In today’s world knowledge is stored in vast amounts of data collected over long periods of time for purposes of learning trends or improving business processes. Such important data needs to be protected from existing and increasing threats from unauthorized access, cyber attacks or data espionage. There are several ways of to protect data from such threats and we will review a few methods of protecting your data below.
Disk encryption– This is the conversion of data in a disk to unreadable code which can only be deciphered by people with an encryption key. This technology uses disk encryption hardware or software to encrypt all the data on a disk, therefore, preventing unauthorized access.
Software and hardware-based data protection mechanisms – Software-based data protection systems encrypt data to unreadable code to prevent its theft. It has a setback because malware or hackers can infiltrate the system and make the data corrupt or delete the data making it unrecoverable. Therefore software-based systems are often used with hardware-based data protection solutions that prevent Read/Write access to making offering very robust protection against unauthorized access and physical tampering.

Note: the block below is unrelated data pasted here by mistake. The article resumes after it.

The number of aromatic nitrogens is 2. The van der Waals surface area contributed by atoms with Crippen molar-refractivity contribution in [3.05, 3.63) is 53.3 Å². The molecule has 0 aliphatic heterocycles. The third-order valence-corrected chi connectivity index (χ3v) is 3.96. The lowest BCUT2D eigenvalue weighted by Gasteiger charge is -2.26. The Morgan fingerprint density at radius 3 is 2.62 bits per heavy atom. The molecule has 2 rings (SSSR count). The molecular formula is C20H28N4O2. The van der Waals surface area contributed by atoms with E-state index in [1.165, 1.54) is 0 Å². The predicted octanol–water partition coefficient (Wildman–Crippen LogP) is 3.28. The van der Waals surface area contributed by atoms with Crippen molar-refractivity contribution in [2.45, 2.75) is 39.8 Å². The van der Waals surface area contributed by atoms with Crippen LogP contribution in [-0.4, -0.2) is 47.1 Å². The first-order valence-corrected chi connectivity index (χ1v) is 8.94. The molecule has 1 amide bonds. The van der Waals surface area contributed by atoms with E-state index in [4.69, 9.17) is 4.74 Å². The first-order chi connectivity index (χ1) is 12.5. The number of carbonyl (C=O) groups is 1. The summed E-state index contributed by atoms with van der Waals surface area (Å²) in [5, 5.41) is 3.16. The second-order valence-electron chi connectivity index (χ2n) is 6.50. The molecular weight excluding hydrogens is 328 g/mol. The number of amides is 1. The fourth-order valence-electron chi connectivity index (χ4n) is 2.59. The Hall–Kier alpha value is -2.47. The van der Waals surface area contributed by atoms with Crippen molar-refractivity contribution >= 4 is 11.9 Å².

Backups – These are alternative storage locations for data to enable recovery in case data is lost corrupted at one location. Backups offer redundancy to information availing the same information easily if one source is missing, lost or corrupted.
Data Masking – This is a process of obscuring some sections of a database making it unreadable to protect sensitive information from unauthorized people. With these methods, users are only granted information useful for their use while sensitive information is blacked out to protect it.
Data Erasure- This is when software is used to overwrite on a disk containing sensitive data and in the process completely destroying all the data residing on the disk. This method is often used when retiring or reusing a disk that contains sensitive information that you don’t want leaking.
Laws – several countries have legislated on laws governing the protection of and use of data. In the UK, for example, The Data Protection Act ensures that personal data is protected from illegal use while making it available to only those it concerns. It also limits the sharing of personal data protecting the privacy of individuals. International standards also provide that stored data should be owned so that it is clear on who has the responsibility of protecting it.